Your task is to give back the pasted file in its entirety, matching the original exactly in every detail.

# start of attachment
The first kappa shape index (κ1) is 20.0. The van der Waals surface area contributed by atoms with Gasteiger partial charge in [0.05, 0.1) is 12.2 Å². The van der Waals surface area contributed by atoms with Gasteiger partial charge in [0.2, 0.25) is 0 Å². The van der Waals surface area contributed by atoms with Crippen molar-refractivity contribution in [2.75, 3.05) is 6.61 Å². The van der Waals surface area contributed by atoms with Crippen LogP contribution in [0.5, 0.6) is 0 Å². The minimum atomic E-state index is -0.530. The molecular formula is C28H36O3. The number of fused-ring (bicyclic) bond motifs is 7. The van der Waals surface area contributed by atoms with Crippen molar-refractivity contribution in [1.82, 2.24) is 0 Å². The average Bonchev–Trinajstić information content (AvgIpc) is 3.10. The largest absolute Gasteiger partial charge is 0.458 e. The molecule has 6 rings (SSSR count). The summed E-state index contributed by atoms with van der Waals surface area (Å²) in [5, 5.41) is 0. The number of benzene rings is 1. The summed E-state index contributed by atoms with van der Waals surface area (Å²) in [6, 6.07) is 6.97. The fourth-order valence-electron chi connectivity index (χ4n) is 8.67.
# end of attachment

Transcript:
The first kappa shape index (κ1) is 20.0. The van der Waals surface area contributed by atoms with Gasteiger partial charge in [0.05, 0.1) is 12.2 Å². The van der Waals surface area contributed by atoms with Gasteiger partial charge in [0.2, 0.25) is 0 Å². The van der Waals surface area contributed by atoms with Crippen molar-refractivity contribution in [2.75, 3.05) is 6.61 Å². The van der Waals surface area contributed by atoms with Crippen LogP contribution in [0.5, 0.6) is 0 Å². The minimum atomic E-state index is -0.530. The molecular formula is C28H36O3. The number of fused-ring (bicyclic) bond motifs is 7. The van der Waals surface area contributed by atoms with Crippen molar-refractivity contribution in [1.82, 2.24) is 0 Å². The average Bonchev–Trinajstić information content (AvgIpc) is 3.10. The largest absolute Gasteiger partial charge is 0.458 e. The molecule has 6 rings (SSSR count). The summed E-state index contributed by atoms with van der Waals surface area (Å²) in [5, 5.41) is 0. The number of benzene rings is 1. The summed E-state index contributed by atoms with van der Waals surface area (Å²) in [6, 6.07) is 6.97. The fourth-order valence-electron chi connectivity index (χ4n) is 8.67.